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Yi-Chen Sun, Kai-Feng Hung, Tzu-Yun Li, Yu-An Chang, Po-Ting Yeh, Fung-Rong Hu; Transmembrane Mucin 1 Blocks Fluorescein Ingress to Corneal Epithelium. Invest. Ophthalmol. Vis. Sci. 2022;63(2):31. doi: https://doi.org/10.1167/iovs.63.2.31.
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To determine the role of transmembrane mucins in blocking fluorescein ingress to the corneal epithelium and its deficiency in contributing to corneal fluorescein punctate staining.
A dry eye model was established by extirpating lacrimal and Harderian glands in rabbits to correlate the expression of mucins with fluorescein-stained areas on the corneal button using immunofluorescence. Expression of transmembrane mucins was promoted in human corneal epithelial cells (HCECs) by culturing with the mucin-promoting medium (MPM) or diquafosol treatment. Conversely, the expression of mucins was downregulated by knockdown with short hairpin RNA. The role of mucin1 extracellular domain in fluorescein ingress was further verified by overexpression of N-terminally truncated mucin1 in HCECs.
In the rabbit dry eye model, the expression level of mucin1 was significantly decreased in superficial corneal epithelial cells where fluorescein punctate staining was observed. Upregulation of mucin1 and mucin16 in HCECs promoted by MPM or by diquafosol treatment impeded intracellular fluorescein ingress. Downregulation of mucin1 and mucin16 enhanced fluorescence ingress in HCECs after fluorescein staining. Overexpression of truncated mucin1 did not alter the fluorescein intensity of fluorescein-stained HCECs, supporting the notion that the ability of mucin1 to block fluorescein ingress was primarily mediated by its extracellular domain. Minimal inherent expression of mucin16 in the rabbit cornea limited the validation of its role in blocking fluorescein ingress in vivo.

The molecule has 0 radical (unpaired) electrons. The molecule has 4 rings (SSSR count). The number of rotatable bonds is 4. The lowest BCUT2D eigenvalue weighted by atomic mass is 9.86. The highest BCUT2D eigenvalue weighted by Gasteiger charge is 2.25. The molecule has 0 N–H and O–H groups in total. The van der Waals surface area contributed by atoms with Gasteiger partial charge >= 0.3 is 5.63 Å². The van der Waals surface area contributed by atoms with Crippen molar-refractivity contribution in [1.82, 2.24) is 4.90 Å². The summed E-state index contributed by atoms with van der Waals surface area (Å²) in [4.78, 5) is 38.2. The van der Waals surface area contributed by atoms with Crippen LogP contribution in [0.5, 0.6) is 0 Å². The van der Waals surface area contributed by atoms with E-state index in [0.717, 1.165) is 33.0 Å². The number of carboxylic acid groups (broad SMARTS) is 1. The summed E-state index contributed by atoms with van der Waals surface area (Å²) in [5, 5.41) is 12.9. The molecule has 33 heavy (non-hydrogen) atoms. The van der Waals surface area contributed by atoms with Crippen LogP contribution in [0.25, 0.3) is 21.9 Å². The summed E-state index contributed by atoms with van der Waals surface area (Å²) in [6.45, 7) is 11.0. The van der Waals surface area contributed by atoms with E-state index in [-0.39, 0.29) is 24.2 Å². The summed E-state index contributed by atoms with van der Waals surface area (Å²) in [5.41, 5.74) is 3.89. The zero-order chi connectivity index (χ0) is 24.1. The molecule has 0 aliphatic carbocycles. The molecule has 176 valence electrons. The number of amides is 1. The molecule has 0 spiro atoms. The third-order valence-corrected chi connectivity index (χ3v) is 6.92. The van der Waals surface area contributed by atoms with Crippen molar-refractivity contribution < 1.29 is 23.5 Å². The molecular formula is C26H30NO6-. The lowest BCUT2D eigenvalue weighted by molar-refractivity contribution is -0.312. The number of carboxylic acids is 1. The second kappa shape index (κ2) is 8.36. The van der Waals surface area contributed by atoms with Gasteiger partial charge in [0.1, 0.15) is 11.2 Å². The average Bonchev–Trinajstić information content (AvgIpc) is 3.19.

Transmembrane mucin1 blocks fluorescein ingress in the corneal epithelium, explaining how fluorescein staining is positive when the level of transmembrane mucins is disturbed in dry eyes.
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